The present invention has been described in particular detail with respect to a limited number of embodiments. Those of skill in the art will appreciate that the invention may additionally be practiced in other embodiments. First, the particular naming of the components, capitalization of terms, the attributes, data structures, or any other programming or structural aspect is not mandatory or significant, and the mechanisms that implement the invention or its features may have different names, formats, or protocols. Further, the system may be implemented via a combination of hardware and software, as described, or entirely in hardware elements. Also, the particular division of functionality between the various system components described herein is merely exemplary, and not mandatory; functions performed by a single system component may instead be performed by multiple components, and functions performed by multiple components may instead performed by a single component. For example, the particular functions of the data retrieval engine and so forth may be provided in many or one module.
Some portions of the above description present the feature of the present invention in terms of algorithms and symbolic representations of operations on information. These algorithmic descriptions and representations are the means used by those skilled in the performance data arts to most effectively convey the substance of their work to others skilled in the art. These operations, while described functionally or logically, are understood to be implemented by computer programs. Furthermore, it has also proven convenient at times, to refer to these arrangements of operations as modules or code devices, without loss of generality.
It should be borne in mind, however, that all of these and similar terms are to be associated with the appropriate physical quantities and are merely convenient labels applied to these quantities. Unless specifically stated otherwise as apparent from the present discussion, it is appreciated that throughout the description, discussions utilizing terms such as “processing” or “computing” or “calculating” or “determining” or “displaying” or the like, refer to the action and processes of a computer system, or similar electronic computing device, that manipulates and transforms data represented as physical (electronic) quantities within the computer system memories or registers or other such information storage, transmission or display devices.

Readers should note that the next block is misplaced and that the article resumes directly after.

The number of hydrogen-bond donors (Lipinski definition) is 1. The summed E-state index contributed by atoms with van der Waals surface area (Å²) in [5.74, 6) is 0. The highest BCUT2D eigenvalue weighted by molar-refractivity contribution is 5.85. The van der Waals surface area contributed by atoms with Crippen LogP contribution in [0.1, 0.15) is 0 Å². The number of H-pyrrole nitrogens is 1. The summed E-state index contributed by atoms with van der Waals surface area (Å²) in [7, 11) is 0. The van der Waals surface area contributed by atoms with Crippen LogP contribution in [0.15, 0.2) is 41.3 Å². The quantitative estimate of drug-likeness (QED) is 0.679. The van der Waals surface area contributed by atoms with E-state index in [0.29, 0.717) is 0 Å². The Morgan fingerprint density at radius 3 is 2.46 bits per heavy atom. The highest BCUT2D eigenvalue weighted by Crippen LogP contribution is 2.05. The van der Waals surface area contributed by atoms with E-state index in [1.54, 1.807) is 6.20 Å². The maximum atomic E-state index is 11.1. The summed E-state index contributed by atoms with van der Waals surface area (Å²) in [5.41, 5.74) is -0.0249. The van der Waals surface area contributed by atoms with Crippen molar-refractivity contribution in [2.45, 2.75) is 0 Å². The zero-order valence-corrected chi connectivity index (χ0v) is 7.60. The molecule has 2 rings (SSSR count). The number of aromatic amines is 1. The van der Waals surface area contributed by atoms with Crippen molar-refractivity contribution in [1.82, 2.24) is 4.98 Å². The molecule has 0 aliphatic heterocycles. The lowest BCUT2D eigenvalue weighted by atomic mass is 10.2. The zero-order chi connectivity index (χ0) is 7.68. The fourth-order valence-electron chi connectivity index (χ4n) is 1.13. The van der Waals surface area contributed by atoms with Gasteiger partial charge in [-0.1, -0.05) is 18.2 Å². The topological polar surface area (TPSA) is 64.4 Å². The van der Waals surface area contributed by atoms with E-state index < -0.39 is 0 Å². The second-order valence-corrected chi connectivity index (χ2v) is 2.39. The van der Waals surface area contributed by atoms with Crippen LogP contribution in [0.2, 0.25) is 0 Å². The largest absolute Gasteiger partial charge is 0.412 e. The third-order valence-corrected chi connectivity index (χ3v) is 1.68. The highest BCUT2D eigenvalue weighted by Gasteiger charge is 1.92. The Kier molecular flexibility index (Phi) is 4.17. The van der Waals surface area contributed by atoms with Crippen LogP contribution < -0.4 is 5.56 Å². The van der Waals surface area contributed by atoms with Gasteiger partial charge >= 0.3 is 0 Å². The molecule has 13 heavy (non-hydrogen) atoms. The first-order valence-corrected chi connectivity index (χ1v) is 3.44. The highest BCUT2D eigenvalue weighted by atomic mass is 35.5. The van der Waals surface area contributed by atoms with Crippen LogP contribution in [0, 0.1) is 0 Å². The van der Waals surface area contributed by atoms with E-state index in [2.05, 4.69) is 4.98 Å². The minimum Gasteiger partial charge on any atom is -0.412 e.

Certain aspects of the present invention include process steps and instructions described herein in the form of an algorithm. It should be noted that the process steps and instructions of the present invention could be embodied in software, firmware or hardware, and when embodied in software, could be downloaded to reside on and be operated from different platforms used by real time network operating systems.
The present invention also relates to an apparatus for performing the operations herein. This apparatus may be specially constructed for the required purposes, or it may comprise a general-purpose computer selectively activated or reconfigured by a computer program stored in the computer. Such a computer program may be stored in a computer readable storage medium, such as, but is not limited to, any type of disk including floppy disks, optical disks, CD-ROMs, magnetic-optical disks, read-only memories (ROMs), random access memories (RAMs), EPROMs, EEPROMs, magnetic or optical cards, application specific integrated circuits (ASICs), or any type of media suitable for storing electronic instructions, and each coupled to a computer system bus. Furthermore, the computers referred to in the specification may include a single processor or may be architectures employing multiple processor designs for increased computing capability.
The algorithms and displays presented herein are not inherently related to any particular computer or other apparatus. Various general-purpose systems may also be used with programs in accordance with the teachings herein, or it may prove convenient to construct more specialized apparatus to perform the required method steps. The required structure for a variety of these systems will appear from the description above. In addition, the present invention is not described with reference to any particular programming language. It is appreciated that a variety of programming languages may be used to implement the teachings of the present invention as described herein, and any references to specific languages are provided for disclosure of enablement and best mode of the present invention.
Finally, it should be noted that the language used in the specification has been principally selected for readability and instructional purposes, and may not have been selected to delineate or circumscribe the inventive subject matter. Accordingly, the disclosure of the present invention is intended to be illustrative, but not limiting, of the scope of the invention.
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|U.S. Classification||709/225, 726/4|
|Cooperative Classification||G06F17/30551, G06F17/30893|
|European Classification||G06F17/30W7L, G06F17/30S4P8T|
|Aug 20, 2004||AS||Assignment|
Owner name: OSISOFT, INC., CALIFORNIA
Free format text: ASSIGNMENT OF ASSIGNORS INTEREST;ASSIGNORS:SMITH, HARRY;PETERSON, JON;HUGHES, MARK;AND OTHERS;REEL/FRAME:015078/0004;SIGNING DATES FROM 20040803 TO 20040804
|Apr 23, 2012||FPAY||Fee payment|
Year of fee payment: 4
|Apr 6, 2016||FPAY||Fee payment|
Year of fee payment: 8